One way to minimize the problem I have found is to do something that crosses job and occupation lines, such as volunteer efforts or hobby groups (like hiking clubs or bird watching groups).

Harp's avatar

We’ve been steadily weeding out all of the little casual occasions for human contact from our lives over the past few decades. We used to have to deal with bank tellers, gas station attendants, store clerks, theater ushers, telephone operators and on and on…

Now it would be perfectly possible to go for a week, in the city, without ever speaking face to face with another person.

Whenever I go to Paris, the most striking difference to me is the quantity of human contact. It’s diminishing there too, but still, when you do your shopping at the market, you’ll go to this guy for your potatoes, that lady for your milk, that one for your dried beans…by the time you’ve finished, you’ll have spoken to maybe 5 or 6 different people. Do that 3 times a week for a few years and you establish some pretty deep connections with people who may be very different from you, but who are, nevertheless integral to your life. I’m going back there in a couple of weeks, and I fully expect that I’ll recognize many of the same people I knew from many years ago in the course of going about my everyday business, and they’ll probably recognize me.

Humans are complex; we crave social contact at he same time that we don’t want to deal with the messiness and inevitable conflicts and inconvenience that come with it. Our modern solution has been to narrow those contacts down to the least troublesome ones, ones that we can control and with people who are the most like us. In the process, we’re forgetting how to reach out across differences.

Poser's avatar

Interesting that this question should come up now. I have a group of friends from work that I’ve been hanging out with lately. We go to lunch and socialize. It’s easy because we all have the same job, and live very similar lifestyles (in fact, they all went to the same school and knew each other long before getting here. I guess I’m the “new guy”). A few weeks ago, we were trying to find something to do on a Friday night and someone suggested Karaoke. Long story short, we ended up at a very shady bar where the majority of people are much, much different than we are. Now we are regulars. Few people we’ve described the place to have understood why we like it. I think it is the acceptable interaction with strangers that makes it interesting (to me, at least).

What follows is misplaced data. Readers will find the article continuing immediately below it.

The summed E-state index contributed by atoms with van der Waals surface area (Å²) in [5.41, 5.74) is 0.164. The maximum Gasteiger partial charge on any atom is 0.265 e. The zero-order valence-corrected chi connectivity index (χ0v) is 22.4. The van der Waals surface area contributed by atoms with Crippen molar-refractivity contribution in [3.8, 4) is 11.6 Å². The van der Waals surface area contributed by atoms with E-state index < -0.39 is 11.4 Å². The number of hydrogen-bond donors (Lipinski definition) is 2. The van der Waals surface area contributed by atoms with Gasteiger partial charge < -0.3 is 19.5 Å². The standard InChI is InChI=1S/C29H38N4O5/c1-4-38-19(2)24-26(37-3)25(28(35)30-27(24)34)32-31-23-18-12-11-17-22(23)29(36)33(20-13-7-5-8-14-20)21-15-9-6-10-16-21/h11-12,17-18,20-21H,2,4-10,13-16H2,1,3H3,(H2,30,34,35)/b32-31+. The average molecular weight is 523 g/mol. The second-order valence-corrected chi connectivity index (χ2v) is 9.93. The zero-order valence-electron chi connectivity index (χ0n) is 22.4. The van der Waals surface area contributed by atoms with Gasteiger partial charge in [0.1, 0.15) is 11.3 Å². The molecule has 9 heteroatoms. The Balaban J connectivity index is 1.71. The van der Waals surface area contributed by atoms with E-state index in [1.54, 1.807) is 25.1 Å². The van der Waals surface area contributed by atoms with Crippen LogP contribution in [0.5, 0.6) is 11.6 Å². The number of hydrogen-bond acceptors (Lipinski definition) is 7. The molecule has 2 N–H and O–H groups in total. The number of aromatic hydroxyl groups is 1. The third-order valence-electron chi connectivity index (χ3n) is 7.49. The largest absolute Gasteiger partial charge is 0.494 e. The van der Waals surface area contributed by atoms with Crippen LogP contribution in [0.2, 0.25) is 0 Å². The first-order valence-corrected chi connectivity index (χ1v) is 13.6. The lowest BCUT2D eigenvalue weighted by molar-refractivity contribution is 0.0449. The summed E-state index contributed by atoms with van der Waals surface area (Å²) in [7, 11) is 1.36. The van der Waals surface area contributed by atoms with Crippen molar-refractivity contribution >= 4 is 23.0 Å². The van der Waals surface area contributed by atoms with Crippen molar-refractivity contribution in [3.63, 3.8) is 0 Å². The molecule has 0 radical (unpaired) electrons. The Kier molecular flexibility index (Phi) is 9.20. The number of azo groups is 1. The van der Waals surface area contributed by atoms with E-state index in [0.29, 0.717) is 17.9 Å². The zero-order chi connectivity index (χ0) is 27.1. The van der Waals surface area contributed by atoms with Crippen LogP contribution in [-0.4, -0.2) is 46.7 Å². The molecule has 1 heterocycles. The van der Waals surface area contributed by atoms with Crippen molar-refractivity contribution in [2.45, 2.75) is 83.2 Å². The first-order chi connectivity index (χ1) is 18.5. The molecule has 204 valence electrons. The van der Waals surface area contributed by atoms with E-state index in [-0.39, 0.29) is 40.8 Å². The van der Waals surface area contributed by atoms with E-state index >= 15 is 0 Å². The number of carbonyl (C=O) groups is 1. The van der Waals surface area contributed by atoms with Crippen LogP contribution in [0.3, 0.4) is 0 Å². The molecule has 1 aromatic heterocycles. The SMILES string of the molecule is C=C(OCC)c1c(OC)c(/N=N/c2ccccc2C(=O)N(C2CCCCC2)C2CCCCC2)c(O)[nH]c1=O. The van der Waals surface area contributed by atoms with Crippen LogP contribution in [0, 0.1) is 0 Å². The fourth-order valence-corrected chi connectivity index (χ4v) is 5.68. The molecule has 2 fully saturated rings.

Some of the best friends I’ve made in the Navy were people I would have never talked to had I met them in their native surroundings, nor them in mine. One good thing about the military is that it forces that kind of stranger-interaction.

Knotmyday's avatar

@Pete- I get the “stranger on the street” alienation; no one wants to get caught up in a rambling conversation with a wino or end up with unsolicited info on how to get your soul saved. Burn me once, shame on… what was the George W. quote again? :^)
But I truly believe that socialization starts (or ends) with you. Perhaps the bus stop just isn’t an appropriate venue for beginning those kinds of relationships. Then again, who knows? I wouldn’t stop trying just because of other people’s hang-ups.

nina's avatar

Has it ever been otherwise?

aaronou's avatar

I’m blaming it on my television, oh, and my playstation…But honestly consider how much we seem to depend upon relationships as the backbone of our existence. Primal instinct may bid us to survive at all costs. But I have to ask myself if life would be void of meaning without others to experience it with. I mean, what value is there in making a hole-in-one if there is no one to share in the excitement?